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  • Writer's pictureacoachsdiary

Circle-Up | How to Build a Championship Culture Through Circles

Updated: Jan 5, 2023


"How do you get your athletes to talk the way they do?"

"Have them Circle-Up, and they won't stop talking."


A coach once asked me this after he had a rough practice. His athletes weren't talking enough on or off the court, and he needed some tools to bring them closer together. I told him about this emerging social science being used more and more in schools called Restorative Practices, and we discussed how he could use one of its key tools, Circles, to create a championship culture and championship relationships among his team.


Restorative Practices is a mindset that puts relationships at the center of every interaction, and a system of tools that helps you build, sustain, and repair - or restore - relationships. It is also a system that can be used to teach and train behavior.


Circles, a universal symbol for community, are a key, tier 1 tool that allows you to have a conversation about anything. They are the tools we use to build and sustain relationships. The purpose of the circle is to get to know the people on your team better through an intentional series of questions. It is a simple but meaningful process where you sit or stand in a circle, ask a question that allows you to get to know your team better, and give everyone the opportunity to share, listen, and learn from and about each other.


The number one goal of a Circle is for you to learn something about them, for them to learn something about you, and for you all to learn something about each other. The result is a more engaged and connected team, and over time, and better culture.


To conduct a Circle, all you have to do is get your team in a Circle, ask a question, and give them the opportunity to answer the question in a sequential order. It sounds so simple because it is, but if you ask the right question, your athletes will have fun, they will get to know more about you, you will get to know more about them, and you will all get to know more about each other! When you start asking the right questions - fun, ice-breaker type questions - they might not want you to stop!


Here are the 4 basic steps to running a Circle:

  1. Gather your students in a circle before, during, or after class.

  2. Explain the purpose of the Circle (to get to know more about each other).

  3. Ask intentional questions that help students and teachers learn more about each other.

  4. Give everyone the opportunity to share by moving around the circle in sequential order.

The 5 reasons WHY we use Circles are:

  1. CONNECTIONS are built as everyone listens and shares.

  2. Everyone has the OPPORTUNITY to speak.

  3. The leader is just a facilitator, and everyone in the circle OWNS the circle.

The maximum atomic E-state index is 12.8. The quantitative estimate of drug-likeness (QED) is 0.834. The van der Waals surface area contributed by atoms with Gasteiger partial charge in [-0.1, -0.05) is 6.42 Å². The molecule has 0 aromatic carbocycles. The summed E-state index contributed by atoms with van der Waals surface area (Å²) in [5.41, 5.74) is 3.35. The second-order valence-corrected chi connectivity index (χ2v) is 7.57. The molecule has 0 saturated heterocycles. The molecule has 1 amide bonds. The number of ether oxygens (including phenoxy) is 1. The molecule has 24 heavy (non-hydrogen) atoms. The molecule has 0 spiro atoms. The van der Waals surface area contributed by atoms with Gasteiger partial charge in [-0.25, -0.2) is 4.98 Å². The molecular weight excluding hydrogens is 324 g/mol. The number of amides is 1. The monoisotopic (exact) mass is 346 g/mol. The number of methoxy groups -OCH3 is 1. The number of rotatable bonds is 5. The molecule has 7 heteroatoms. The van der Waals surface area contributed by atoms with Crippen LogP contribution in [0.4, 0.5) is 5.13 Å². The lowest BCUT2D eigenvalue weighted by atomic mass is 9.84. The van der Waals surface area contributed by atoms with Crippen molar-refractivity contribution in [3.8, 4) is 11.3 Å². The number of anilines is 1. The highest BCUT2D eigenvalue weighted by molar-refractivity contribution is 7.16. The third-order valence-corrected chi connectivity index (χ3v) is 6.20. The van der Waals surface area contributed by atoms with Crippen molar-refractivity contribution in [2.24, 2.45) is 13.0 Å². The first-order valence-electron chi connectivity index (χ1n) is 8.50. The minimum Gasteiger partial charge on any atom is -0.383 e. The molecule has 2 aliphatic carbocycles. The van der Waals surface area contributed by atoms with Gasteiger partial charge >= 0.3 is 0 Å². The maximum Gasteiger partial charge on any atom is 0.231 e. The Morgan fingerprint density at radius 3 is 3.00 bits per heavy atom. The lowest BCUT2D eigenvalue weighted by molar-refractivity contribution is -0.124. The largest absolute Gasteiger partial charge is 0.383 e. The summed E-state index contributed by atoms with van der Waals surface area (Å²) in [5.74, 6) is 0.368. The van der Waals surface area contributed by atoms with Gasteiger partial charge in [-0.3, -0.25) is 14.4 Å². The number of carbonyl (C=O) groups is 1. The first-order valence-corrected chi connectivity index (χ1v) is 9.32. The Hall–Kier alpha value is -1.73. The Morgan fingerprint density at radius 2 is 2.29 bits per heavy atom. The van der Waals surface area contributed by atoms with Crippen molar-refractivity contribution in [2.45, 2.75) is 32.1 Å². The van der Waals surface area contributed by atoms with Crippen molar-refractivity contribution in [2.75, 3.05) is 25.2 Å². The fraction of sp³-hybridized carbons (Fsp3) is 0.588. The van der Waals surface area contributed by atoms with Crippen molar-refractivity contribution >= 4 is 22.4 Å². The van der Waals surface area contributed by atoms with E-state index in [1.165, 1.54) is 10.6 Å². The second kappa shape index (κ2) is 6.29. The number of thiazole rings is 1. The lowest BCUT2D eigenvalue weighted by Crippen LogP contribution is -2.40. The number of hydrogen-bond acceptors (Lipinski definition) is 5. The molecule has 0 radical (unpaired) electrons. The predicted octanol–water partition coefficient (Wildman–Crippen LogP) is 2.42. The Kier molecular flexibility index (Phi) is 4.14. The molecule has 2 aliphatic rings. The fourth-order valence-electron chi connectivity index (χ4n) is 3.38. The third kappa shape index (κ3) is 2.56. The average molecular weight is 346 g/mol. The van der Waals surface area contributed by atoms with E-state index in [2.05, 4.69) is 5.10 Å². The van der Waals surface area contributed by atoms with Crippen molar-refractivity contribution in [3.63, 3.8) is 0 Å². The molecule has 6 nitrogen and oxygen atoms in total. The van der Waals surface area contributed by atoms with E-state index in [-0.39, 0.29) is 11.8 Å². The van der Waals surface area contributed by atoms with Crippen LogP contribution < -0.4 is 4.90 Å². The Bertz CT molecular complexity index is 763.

4. Everyone is EQUAL in the circle.

  5. Achievement and performance come after BELONGING. When we feel like we belong, we are happier, more hopeful, and more engaged, and we perform better.

There are several different types of Circles that we conduct. They are all facilitated pretty much the same, but done for different reasons:


1 - Check-In Circles

A quick way to connect at the beginning of a meeting, class, or practice, or at the beginning of the week.

2 - Check-Up Circles

A quick way to connect in the middle of a meeting, class, or practice, or in the middle of the week.

3 - Check-Out Circles

A quick way to connect at the end of a meeting, class, or practice, or at the end of the week.

4 - Check-Up Circles

A quick way to connect in the middle of a meeting, class, or practice, or in the middle of the week.

5 - Formal Proactive/Relationship-Building Circles

Circles that are intentionally designed to build deeper connections, community, and culture.

6 - Formal Restorative Circles

Circles that are intentionally designed to address conflict and harm by bringing together all relevant members of a group to address issues that impact the school, class, or team.


Circles are simple to facilitate. All you do is ask a question, like What is one show or movie you can watch over and over, or, What is your favorite place to eat, or, What is one place you want to visit, and you go around the Circle giving everyone the opportunity to share.


I often do this with my basketball teams. Before practices starts, I might ask them, What is one thing you want to get better at today, or, What is something good that happened to you today, or, What is one thing you are looking forward to, and I'll pass the basketball around the Circle, giving everyone the opportunity to share.


Every time I have a new teammate join the group, we Circle-Up and I ask them all to say their name, their school, and their favorite food. Then I pass the ball around and give everyone the opportunity to share. This is a symbolic way of telling everyone that they are an important part of our team and Circle, and that their voice matters.


Circles are versatile. They can be used in so many ways. I will continue to share different ways that I use Circles on the court, in the classroom, and at home with family!



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